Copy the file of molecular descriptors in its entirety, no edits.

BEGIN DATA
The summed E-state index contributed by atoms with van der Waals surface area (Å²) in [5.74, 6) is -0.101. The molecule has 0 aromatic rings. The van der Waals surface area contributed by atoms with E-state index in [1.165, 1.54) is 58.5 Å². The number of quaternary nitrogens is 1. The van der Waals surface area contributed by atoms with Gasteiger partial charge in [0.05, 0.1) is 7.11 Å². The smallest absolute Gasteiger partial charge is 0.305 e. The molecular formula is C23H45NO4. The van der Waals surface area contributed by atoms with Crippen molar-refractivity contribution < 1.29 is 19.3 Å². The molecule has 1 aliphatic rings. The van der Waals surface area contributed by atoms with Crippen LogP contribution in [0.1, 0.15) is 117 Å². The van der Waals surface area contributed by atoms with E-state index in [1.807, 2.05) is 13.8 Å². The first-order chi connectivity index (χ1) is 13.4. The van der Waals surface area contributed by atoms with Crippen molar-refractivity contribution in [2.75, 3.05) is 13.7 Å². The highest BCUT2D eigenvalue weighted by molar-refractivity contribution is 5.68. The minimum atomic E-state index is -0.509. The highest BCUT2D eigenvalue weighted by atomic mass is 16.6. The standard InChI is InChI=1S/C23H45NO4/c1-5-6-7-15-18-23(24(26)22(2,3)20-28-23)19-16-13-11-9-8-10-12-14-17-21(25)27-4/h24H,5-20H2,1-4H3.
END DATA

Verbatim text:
The summed E-state index contributed by atoms with van der Waals surface area (Å²) in [5.74, 6) is -0.101. The molecule has 0 aromatic rings. The van der Waals surface area contributed by atoms with E-state index in [1.165, 1.54) is 58.5 Å². The number of quaternary nitrogens is 1. The van der Waals surface area contributed by atoms with Gasteiger partial charge in [0.05, 0.1) is 7.11 Å². The smallest absolute Gasteiger partial charge is 0.305 e. The molecular formula is C23H45NO4. The van der Waals surface area contributed by atoms with Crippen molar-refractivity contribution < 1.29 is 19.3 Å². The molecule has 1 aliphatic rings. The van der Waals surface area contributed by atoms with Crippen LogP contribution in [0.1, 0.15) is 117 Å². The van der Waals surface area contributed by atoms with E-state index in [1.807, 2.05) is 13.8 Å². The first-order chi connectivity index (χ1) is 13.4. The van der Waals surface area contributed by atoms with Crippen molar-refractivity contribution in [2.75, 3.05) is 13.7 Å². The highest BCUT2D eigenvalue weighted by molar-refractivity contribution is 5.68. The minimum atomic E-state index is -0.509. The highest BCUT2D eigenvalue weighted by atomic mass is 16.6. The standard InChI is InChI=1S/C23H45NO4/c1-5-6-7-15-18-23(24(26)22(2,3)20-28-23)19-16-13-11-9-8-10-12-14-17-21(25)27-4/h24H,5-20H2,1-4H3.